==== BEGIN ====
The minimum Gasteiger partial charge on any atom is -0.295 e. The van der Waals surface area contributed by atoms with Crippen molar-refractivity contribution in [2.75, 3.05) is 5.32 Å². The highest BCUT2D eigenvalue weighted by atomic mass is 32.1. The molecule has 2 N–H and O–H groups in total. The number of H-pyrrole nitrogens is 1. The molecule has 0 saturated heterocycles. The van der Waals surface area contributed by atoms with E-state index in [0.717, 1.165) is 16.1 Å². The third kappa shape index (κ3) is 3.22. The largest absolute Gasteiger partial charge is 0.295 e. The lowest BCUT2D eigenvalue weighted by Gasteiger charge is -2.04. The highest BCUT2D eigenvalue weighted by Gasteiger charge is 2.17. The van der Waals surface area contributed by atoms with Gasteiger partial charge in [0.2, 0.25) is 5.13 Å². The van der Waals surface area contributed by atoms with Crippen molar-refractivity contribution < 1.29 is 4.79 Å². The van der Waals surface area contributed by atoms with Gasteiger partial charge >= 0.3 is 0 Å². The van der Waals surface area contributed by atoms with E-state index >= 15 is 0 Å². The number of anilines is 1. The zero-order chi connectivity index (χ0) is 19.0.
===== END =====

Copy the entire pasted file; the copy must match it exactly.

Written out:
The minimum Gasteiger partial charge on any atom is -0.295 e. The van der Waals surface area contributed by atoms with Crippen molar-refractivity contribution in [2.75, 3.05) is 5.32 Å². The highest BCUT2D eigenvalue weighted by atomic mass is 32.1. The molecule has 2 N–H and O–H groups in total. The number of H-pyrrole nitrogens is 1. The molecule has 0 saturated heterocycles. The van der Waals surface area contributed by atoms with E-state index in [0.717, 1.165) is 16.1 Å². The third kappa shape index (κ3) is 3.22. The largest absolute Gasteiger partial charge is 0.295 e. The lowest BCUT2D eigenvalue weighted by Gasteiger charge is -2.04. The highest BCUT2D eigenvalue weighted by Gasteiger charge is 2.17. The van der Waals surface area contributed by atoms with Gasteiger partial charge in [0.2, 0.25) is 5.13 Å². The van der Waals surface area contributed by atoms with Crippen molar-refractivity contribution < 1.29 is 4.79 Å². The van der Waals surface area contributed by atoms with Gasteiger partial charge >= 0.3 is 0 Å². The van der Waals surface area contributed by atoms with E-state index >= 15 is 0 Å². The number of anilines is 1. The zero-order chi connectivity index (χ0) is 19.0.